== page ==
What Facebook changes mean for your veterinary practice
Mark Zuckerberg and friends are changing data collection practices on the social media giant. Find out what that means for your veterinary hospital online presence and marketing.
Recent revelations about the information-gathering methods of Facebook partners have forced Mark Zuckerberg and company to revise the way they do business. And this may change the way your practice does business, according to Fetch dvm360 conference speaker Bill Schroeder. As he explains it, when users grant profile access to third-party games and apps, personal information gets collected and put to use in various ways.
Schroeder on social media
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"The product of that is a treasure trove of behavioral information that advertisers ... utilize to create really great ads for businesses like veterinary practices," Schroeder says. "This allows for extremely great targeting."
The problem is, this has been going on without Facebook members' explicit knowledge. Because of the recent backlash over this disclosure, Facebook is taking action, revealing that they'll shut down third-party data collection in late 2018.
What does this mean for veterinary practices? Schroeder says those relying on this type of data for targeted advertising will need to use other methods.
"You're going to need to rely upon the internal demographics that are created by Facebook native behavior," he says.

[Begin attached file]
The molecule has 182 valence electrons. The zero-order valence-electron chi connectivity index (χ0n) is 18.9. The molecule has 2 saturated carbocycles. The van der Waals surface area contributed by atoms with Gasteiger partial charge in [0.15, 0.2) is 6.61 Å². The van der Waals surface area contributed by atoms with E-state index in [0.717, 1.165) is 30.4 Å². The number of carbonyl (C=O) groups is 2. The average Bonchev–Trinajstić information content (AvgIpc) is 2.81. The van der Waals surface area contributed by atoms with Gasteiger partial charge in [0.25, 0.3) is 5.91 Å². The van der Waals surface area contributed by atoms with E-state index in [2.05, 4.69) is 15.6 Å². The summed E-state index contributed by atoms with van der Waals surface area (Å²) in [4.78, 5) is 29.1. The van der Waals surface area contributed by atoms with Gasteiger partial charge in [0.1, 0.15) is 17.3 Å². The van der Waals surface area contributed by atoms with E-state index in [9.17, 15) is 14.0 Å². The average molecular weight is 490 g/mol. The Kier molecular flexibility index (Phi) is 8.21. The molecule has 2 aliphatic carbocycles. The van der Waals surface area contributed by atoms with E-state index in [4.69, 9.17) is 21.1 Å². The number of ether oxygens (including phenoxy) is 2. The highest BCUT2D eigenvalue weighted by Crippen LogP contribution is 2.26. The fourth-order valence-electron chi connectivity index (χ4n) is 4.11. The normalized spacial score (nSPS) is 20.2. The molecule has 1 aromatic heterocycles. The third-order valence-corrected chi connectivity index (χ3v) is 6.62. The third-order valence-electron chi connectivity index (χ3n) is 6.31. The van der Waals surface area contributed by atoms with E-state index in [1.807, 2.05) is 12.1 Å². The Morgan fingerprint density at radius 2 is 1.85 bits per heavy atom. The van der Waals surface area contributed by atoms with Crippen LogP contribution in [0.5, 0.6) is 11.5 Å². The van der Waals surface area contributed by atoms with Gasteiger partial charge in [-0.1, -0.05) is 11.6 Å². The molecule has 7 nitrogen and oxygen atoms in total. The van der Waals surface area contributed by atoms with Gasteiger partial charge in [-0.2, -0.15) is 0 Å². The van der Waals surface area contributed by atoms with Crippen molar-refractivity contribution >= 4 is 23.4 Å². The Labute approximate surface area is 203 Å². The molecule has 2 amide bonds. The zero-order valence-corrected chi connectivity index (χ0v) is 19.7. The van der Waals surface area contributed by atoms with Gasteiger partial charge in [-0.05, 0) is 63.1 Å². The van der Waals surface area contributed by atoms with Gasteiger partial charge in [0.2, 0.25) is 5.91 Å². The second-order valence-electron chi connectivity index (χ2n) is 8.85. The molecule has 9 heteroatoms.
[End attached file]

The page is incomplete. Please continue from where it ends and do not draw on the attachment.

If you're familiar with Facebook messenger bots-programs that automate some simple Facebook Messenger interactions with potential clients-and your practice is using them to gather demographic information, Bill Schroeder has some advice.
"If you're already using bots as part of your advertising plan, you've been grandfathered in on the program, and it looks like Facebook is going to leave you alone for now," he says.
He cautions you not to make administrative changes to your account, however, so as not to jeopardize your account's standing. If you're not already involved in such a program, it appears you'll have to wait until privacy issues are sorted out, he says.
The best option, he says, is still the tried-and-true email list. While information gathered by outside parties may be fleeting (as shown by the current situation), a collection of customer contacts belongs to you.
"The email list is the lifeblood of your marketing program," he says. "Make certain that you're making real connections with people and that you're gathering as much information on your own as often as you can about those who are following you."
Watch the video for more of Schroeder's suggestions on how to keep these connections and collect legitimate, actionable client information.
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